Is it Biblical for a woman to assume the position of Pastoral leadership? This subject has been presented and discussed in written and verbal forums. The difficulty with these undertakings is that one becomes more confused upon reading and hearing the shrouded answers. We are seeing a continual increase of woman in ministry, not only in teaching, but in Pastoral positioning. When you look over the past decades and see the mass exodus of men from dominating roles in the church, you become immediately thankful for the women that have stepped into the vacated roles. The placement of women in the church has saved many smaller churches from extinction, while at the same time issuing an indictment against men who have failed to assume their responsibility in the local church.
The question is not whether women should have an active part in the church, but rather, should women fill the pulpit as Pastors? Should they in fact lead the flock as a shepherd? Should they assume the oversight of the believers?
The extracting of Scripture to reinforce one’s bias is to convey an interpretation that makes the Word of God uneffective through humanizing the Divine intent. The Corinthian Church was racked with divisions. (I Cor. 1: 10-13) There were followers of personalities rather than of the message they represented. Another area that seemed to cause confusion in that church was the use of tongues within the assembly. (I Cor. 14) Paul implies that a number of women were adding to the confusion by verbalizing their thoughts on the subject of tongues and, by so doing, were raising questions that were more confusing then edifying. So he instructed that the women were to keep silent in the church and if they wanted to learn about the use of tongues within the church, they were to discuss it with their husbands at home. (I Cor. 14:33-35) Interpreters of the Word must realize the context in which a Scripture is given. Paul wrote to Timothy that in a number of churches there were problems with women that were “usurping authority over the man.” (I Tim. 2:12) Here again Paul states that women were raising questions that were causing confusion among the believers. To counter this, Paul said the women were to “learn in silence.” (I Tim. 2: 11, 12) Why was Paul so concerned about women having such an active part in the Church experience? He believed man was formed first and then the woman, but more importantly, it was Eve who was deceived and thus ushered in transgression, not Adam. (I Tim. 2: 13, 14) The implication is if Eve had listened to Adam and not the serpent, they would have had an endless life in the Garden of Eden.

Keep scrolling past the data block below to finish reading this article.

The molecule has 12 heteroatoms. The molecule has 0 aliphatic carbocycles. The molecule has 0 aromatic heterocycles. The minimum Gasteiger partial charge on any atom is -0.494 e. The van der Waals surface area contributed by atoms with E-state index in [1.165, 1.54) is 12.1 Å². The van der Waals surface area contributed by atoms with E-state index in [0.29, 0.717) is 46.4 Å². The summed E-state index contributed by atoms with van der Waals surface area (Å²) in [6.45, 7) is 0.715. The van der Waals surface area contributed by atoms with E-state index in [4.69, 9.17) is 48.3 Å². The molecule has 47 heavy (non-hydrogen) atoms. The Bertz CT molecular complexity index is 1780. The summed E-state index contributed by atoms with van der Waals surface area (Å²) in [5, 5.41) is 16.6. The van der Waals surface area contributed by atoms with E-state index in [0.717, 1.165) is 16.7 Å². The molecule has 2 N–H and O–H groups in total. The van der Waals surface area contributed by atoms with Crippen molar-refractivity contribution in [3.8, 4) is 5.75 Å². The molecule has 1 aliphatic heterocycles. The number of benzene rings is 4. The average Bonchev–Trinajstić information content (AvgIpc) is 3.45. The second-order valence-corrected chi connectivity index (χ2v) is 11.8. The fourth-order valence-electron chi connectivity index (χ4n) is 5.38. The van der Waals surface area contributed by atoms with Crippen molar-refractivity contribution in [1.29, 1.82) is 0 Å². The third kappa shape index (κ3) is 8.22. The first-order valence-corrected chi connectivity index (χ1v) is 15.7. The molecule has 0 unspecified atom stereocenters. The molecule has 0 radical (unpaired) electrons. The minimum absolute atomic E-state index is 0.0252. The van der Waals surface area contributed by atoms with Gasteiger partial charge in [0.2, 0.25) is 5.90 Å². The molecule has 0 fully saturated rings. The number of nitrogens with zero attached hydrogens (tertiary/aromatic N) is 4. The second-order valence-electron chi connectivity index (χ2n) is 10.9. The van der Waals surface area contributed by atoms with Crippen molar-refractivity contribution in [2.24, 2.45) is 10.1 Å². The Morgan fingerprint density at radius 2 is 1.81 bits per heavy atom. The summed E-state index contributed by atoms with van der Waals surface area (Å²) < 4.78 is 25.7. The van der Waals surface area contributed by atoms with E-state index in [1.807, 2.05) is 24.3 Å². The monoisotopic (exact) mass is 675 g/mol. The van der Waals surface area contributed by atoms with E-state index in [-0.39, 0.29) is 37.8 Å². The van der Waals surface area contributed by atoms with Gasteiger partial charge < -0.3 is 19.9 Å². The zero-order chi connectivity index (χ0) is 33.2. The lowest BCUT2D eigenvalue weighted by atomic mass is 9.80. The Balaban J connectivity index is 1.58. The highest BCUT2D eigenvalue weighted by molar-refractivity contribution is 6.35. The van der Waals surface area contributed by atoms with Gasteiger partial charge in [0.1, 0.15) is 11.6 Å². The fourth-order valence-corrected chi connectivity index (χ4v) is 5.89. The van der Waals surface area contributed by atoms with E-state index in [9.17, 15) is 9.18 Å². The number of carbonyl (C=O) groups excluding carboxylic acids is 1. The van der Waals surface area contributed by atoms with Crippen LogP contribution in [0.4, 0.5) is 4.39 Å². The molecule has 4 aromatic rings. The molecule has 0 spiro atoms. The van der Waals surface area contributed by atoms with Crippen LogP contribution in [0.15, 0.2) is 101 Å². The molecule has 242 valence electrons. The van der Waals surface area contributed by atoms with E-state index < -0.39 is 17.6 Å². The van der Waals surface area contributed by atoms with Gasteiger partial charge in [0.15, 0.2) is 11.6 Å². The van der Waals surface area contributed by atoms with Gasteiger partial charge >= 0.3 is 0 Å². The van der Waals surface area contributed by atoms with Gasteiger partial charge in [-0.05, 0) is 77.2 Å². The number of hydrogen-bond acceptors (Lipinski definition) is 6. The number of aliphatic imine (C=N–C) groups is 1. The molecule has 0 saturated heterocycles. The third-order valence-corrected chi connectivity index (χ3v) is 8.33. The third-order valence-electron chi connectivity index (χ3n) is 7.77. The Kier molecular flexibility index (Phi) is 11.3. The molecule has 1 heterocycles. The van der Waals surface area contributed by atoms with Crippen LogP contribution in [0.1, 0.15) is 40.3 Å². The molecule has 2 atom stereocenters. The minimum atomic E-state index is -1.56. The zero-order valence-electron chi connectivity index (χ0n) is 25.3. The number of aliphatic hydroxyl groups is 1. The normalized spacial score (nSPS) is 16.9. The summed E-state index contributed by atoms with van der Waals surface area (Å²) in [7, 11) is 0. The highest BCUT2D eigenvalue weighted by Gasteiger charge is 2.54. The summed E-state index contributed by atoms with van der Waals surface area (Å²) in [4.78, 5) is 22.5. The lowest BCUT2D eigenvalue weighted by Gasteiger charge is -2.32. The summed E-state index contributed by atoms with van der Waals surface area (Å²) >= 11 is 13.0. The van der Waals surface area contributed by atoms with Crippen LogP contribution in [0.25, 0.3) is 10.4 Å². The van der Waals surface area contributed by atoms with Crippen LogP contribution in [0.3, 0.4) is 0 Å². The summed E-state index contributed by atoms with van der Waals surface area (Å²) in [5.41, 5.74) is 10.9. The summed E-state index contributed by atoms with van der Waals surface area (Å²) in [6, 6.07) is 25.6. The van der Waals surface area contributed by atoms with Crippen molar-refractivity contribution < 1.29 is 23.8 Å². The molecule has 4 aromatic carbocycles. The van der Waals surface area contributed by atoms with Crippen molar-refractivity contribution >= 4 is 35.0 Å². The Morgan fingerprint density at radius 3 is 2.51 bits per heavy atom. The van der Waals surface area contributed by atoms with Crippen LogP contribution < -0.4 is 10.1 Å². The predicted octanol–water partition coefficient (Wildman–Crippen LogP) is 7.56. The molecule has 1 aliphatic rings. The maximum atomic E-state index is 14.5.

What are the qualifications for the role of a Bishop, Elder, or Deacon? (A Pastor would fall into any of those categories.) I Tim. 3: 1-13 and Titus 1: 5-9 contain the major criteria by which a person could be considered a candidate for ministerial leadership. One reoccurring theme is, “the husband of one wife.” It is also stated that the person “ruleth” his own house. It also says “that their wives be grave, not slanderers, sober, faithful in all things.” For a woman to meet the qualifications of a Pastor, we would have to stretch the Scripture beyond any justification. There are many wonderful women that are in the role of a Pastor and are doing a fine job in ministering to the people, but to justify success outside the limits of God’s Word is to error.
To say the above observations are beyond discussion and introspection is to miss the intent of this article. This is simply a rhetorical verbalizing of a person who wants to share a possible response to the questing saints who desire to know whether it is Biblical for a woman to serve in a Pastoral capacity.